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What is Life?

I'm going to violate Einstein's first principle, Everything should be made as simple as possible, but not simpler and claim that there are only four dimensions to our lives:

survival (food, clothing, shelter, safety)
societal (roles, responsibilities, relationships)
lifestyle (wealth, influence, activities)
personal (mind, body, spirit, character)

Risking (once again) the simplistic label, hypothesize that the sole objective in life is contentment (or satisfaction, happiness, fulfillment, etc. - choose an adjective - any or all). Given this, our overall contentment level logically follows from:

happiness within each of life's dimensions, and
the complex interaction of these various happiness quotients.

Happily (given imagination, energy, intellect, and the good fortune of living in an open society), we can exercise (and sometimes expand) choice, and thus our level of contentment within any of life's dimensions.

Where choice is limited, Seneca is our contrarian voice of hope:

If you would make a man happy, do not add to his possessions but subtract from the sum of his desires,


Not he who has little, but he who wishes more, is poor.

Thus it is eminently possible to be content even though certain qualities of life are forbidden.

Wealth and power expand choice in certain dimensions, leading to situations in which other areas of life may become neglected. An abundance of choice may in fact be as much of a problem as too little. For example, one can place too much emphasis on the secular at the expense of the spiritual ...

It is easier for a camel to pass through the eye of a needle than for a rich man to enter the kingdom of heaven. -- Jesus Christ

A balance of ALL dimensions in our lives (as with dieting and exercise) would seem to be desirable.

The abstract definitions above beg for an engineering approach to achieving contentment, so ...

(1) For each of life's dimensions, identify those choices that are actually available and those that are not.
(2) Find ways to expand choice.
(3) Evaluate choices (real and potential) in terms of personal satisfaction.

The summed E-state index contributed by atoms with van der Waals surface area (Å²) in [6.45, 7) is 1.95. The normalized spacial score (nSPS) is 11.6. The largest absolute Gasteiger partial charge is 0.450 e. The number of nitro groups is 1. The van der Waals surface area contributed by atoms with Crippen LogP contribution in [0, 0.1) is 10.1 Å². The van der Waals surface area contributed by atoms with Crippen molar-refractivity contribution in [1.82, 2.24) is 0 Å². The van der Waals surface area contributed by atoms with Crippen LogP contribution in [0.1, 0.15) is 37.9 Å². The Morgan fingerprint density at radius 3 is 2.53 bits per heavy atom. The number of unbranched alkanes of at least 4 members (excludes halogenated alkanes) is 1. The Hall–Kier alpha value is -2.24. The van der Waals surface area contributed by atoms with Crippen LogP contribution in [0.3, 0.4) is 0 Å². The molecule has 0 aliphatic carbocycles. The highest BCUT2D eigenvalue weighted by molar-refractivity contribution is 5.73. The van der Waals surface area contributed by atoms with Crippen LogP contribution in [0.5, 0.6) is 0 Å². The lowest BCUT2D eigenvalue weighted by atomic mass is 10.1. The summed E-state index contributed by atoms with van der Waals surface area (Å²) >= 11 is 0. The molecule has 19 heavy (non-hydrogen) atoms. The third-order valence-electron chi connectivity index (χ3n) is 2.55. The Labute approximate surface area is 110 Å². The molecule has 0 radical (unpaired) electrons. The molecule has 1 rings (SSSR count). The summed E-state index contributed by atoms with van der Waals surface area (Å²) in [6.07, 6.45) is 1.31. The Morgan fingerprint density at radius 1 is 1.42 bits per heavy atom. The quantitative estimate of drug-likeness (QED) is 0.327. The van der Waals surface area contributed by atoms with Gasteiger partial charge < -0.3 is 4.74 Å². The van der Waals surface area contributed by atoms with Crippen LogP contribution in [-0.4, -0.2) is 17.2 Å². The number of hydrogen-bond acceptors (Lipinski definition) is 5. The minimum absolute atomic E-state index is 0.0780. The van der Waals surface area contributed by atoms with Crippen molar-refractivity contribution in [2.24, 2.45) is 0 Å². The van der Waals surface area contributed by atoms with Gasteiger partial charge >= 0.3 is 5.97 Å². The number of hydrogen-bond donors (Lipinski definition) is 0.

(4) Optimize overall satisfaction.

Now this step-by-step approach IS highly simplistic. One can't just whiz through the list once and plan an entire life. This is a complex and continuing process, and moreover our beliefs, attitudes and perceptions change over time ...

No man ever steps in the same river twice, for it's not the same river and he's not the same man.
-- Heraclitus

The second item above is the key to the process and usually involves time and effort NOW for a measure of satisfaction in the FUTURE. It is a measure of one's character to identify and engage in these tradeoffs ...

Character is destiny. -- Heraclitus

Also since time is such an important part of our lives we should use it wisely ...

Dost thou love life? Then do not squander time, for that's the stuff life is made of. -- Benjamin Franklin from 'Poor Richard's Almanac'

But time is simply a resource, albeit a strange one. Sometimes we can set the wheels in motion to support our goals independent of other activities; for example we can establish an investment program that uses the compounding effects of time to grow our wealth. However, most of the time one must choose activities singularly. Should you become a doctor or a dentist; a fireman or a businessman? Should you vacation in the mountains or at the shore? And while many such decisions may not have much impact on your overall happiness, some are crucial to your future. Furthermore, since we live ENTIRELY in the present these choices must always be made NOW (a little zen thought here I suppose)....

Alike to Those who in the Past repair,
And Others who at some Tomorrow stare,
A Wise Man from the Tower of Darkness cries,
"Fools! your Reward is neither Here nor There!"
-- Omar Khayyam

And since deferring decisions that can materially affect your future may be habit forming ...

What may be done at any time will be done at no time. -- Scottish Proverb

consider a pro-active approach ...

Let us train our minds to desire what the situation demands. -- Seneca

to avoid a passive result ...

Life is what happens to us while we are making other plans. -- Thomas La Mance, John Lennon

So ...

Get busy living or get busy dying. -- Andy Dufresne, 'The Shawshank Redemption'

or if you prefer a softer, poetic version ...

Come, fill the Cup, and in the warmth of Spring
The Winter Garment of Repentance fling:
The Bird of Time has but a way to go
And Lo! the Bird is on the Wing.
-- Omar Khayyam

The above (hopefully thought provoking) discussion of the purpose and pursuit of life is (despite implicit protest) HIGHLY simplistic. No one can lay claim to more than a surface understanding of the reason for our existence. But there is hope ...

The universe is full of magical things patiently waiting for our wits to grow sharper. -- Eden Phillpots

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